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Romulus Rising

Guatemala has not been kind this morning, in fact it was chewing me and spitting me out to splatter against a surface. The few things left unbroken or hanging by a thread, so thin, so fine, have fallen to the ground. Passport renewals, airplane reservations, Internet, toll free calls, pens with ink, military checkpoint in the airport, my lost voice all falling inward, creating this vortex that has its own gravity, sucking you in towards its infinite darkness that you think to leave bread crumbs, scramble for a stick so long someone must be able to pull you out no matter how deep you go, or just blast it like the Starship Enterprise and gain forward momentum out of its orbit, into another life, another place, a light that lies just beyond that your fingertips tingle from its proximity.

Ya no aguanto mas,” I can’t stand it anymore, the woman at the airport says to her friend as she tries to input my passport number into her system only to face a blue screen. She paused and reads the small type above her bifocals. Her friend files her nails at the other station. “He’s driving me nuts,” she says over her shoulder.

My woman continues scanning the passport over and over and over again in the same way as I wait with my forehead on her counter. My head has become a bowling ball and I can’t stop coughing. I hear her long beautiful white nails that click loudly on each key after she scans. “Hmm, I guess the system is broken, seño, I won’t be able to check you through,” she informs me after 10 minutes of this.

I am numb, I don’t respond, I don’t care, I’ll fall asleep right here and slip away into an ether. She asks between chewing gum smacks, “What happened to your permanent passport anyway?” She is more interested in hearing that story than inputting me into her system. She’s bored, she wants me to entertain her. It’s not genuine interest.

“Ma’am, can I go now?” I ask her, barely raising my head above my arms; I’m not willing to oblige her. There is nothing left of me, I haven’t slept because of a maddening cough, my voice is gone, my plane reservation had been cancelled and re-booked three times while at the Delta ticket counter this morning, I ran out of funds on my pre-paid phone so I couldn’t call anyone, Delta couldn’t let me call Delta because their 1-800 numbers don’t work here, our backpacks were stolen a week ago, my husband called to tell me the city attorneys had stupidly sat him across from the man who bought our stolen laptops at the Torre de Tribunals while awaiting the judge to release our things from custody, our hired guns were on their way, but God knows when, and now my flight was two and a half hours late. I would probably miss my connection to D.C. I felt my chest tightening for another cough, my entire body ready to explode with the cough, before she let me pass. She waved her hand at me, like swatting a fly.  I somnambulated to the security checkpoint, untying my shoes for an eternity between each loop. A whole world of pauses.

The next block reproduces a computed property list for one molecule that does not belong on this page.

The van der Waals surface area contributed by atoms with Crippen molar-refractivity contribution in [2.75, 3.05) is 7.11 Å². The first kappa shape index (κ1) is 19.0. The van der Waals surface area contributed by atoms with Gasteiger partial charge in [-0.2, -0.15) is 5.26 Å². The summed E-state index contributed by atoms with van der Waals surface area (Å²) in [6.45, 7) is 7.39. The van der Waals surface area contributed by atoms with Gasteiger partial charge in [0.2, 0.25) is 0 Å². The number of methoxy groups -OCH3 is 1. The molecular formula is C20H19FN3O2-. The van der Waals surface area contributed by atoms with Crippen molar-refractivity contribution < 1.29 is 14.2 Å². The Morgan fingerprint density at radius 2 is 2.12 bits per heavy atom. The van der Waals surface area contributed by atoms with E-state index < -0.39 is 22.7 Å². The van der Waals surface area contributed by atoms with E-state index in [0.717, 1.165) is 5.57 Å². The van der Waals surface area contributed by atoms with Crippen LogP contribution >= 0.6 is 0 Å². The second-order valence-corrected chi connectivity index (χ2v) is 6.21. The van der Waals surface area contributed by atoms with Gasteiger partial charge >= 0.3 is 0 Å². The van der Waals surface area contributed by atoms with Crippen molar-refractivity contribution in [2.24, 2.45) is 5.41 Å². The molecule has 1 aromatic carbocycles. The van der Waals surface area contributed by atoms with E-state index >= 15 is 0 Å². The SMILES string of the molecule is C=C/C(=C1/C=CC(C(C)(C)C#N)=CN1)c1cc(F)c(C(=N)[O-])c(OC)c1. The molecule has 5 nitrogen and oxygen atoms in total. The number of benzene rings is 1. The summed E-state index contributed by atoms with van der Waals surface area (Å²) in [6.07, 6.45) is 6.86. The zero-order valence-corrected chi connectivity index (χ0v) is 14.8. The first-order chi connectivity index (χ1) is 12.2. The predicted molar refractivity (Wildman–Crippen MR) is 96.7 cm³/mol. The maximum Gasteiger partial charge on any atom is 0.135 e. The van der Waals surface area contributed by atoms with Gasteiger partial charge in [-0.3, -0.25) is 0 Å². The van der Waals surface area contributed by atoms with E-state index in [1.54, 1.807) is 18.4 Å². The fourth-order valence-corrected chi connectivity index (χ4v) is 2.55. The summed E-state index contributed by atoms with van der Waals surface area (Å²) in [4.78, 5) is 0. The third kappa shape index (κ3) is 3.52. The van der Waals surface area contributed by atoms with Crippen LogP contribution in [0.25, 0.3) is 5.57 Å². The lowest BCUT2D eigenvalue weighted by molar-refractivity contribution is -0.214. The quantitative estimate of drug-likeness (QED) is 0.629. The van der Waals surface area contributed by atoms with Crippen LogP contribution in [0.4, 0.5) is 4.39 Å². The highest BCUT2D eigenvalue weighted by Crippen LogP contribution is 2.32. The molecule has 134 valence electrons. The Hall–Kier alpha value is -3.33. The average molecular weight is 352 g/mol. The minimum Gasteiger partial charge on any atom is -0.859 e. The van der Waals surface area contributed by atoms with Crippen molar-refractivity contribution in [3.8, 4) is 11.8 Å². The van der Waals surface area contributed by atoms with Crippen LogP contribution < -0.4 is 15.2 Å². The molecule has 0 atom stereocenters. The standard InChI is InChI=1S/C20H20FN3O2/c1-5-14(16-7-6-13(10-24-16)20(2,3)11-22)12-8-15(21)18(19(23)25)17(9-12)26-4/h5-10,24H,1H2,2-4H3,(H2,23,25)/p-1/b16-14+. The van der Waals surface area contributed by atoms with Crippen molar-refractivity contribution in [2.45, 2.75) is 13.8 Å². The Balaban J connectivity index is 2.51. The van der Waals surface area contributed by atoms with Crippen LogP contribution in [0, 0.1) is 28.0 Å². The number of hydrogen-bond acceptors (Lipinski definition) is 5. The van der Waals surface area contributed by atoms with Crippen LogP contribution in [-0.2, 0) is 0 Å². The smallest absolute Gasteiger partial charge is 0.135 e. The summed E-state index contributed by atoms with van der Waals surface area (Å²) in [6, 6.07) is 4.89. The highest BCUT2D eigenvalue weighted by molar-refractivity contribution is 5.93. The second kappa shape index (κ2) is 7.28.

It’s not going to get easier here. Mayugada, the Spanish word for bruised from continued battering, I think of a banana that is mush on the road, a palmetto bug burned by the bulb. Everyday we get a new dent in the truck. Everyday the big things are treated in such a small way and people just shrug their shoulders. Justice doesn’t benefit anyone here when it’s an entire system of people doing favors for one another and getting kick-backs.

What does it take to live in a developing country? What does it take to live in my country of birth which has and shows no signs of being anything other than a developing country? The fact that it’s the country of my birth and my family affords me no emotional distance to be able to apply some romanticized notion of progress from my own work, from a larger vision of how technology could actually make a difference here in a place where the fundamentals are still not in place for people to really feel safe, protected and an overarching sense of justness and fairness. I think of the word “resiliency,” a trait that you’ve either got or you don’t.  ¿Hay o no hay? It’s not something you’re born with, it’s not something that’s taught, it’s something that like a fruit tree that makes it through droughts, endures and prevails in difficult situations only to weather the next drought, more upright, with a new skin protected by the one before it. Perhaps I write it too hopeful when the fact is that it’s a hardening.

One thought on “Romulus Rising

  1. Nic Wirtz says:

    It takes patience to live here. The longer you do, the less you have.

    Living in Guatemala has made me realise that patience, like the wood we lose to the continued deforestation going on around us, is a finite resource.

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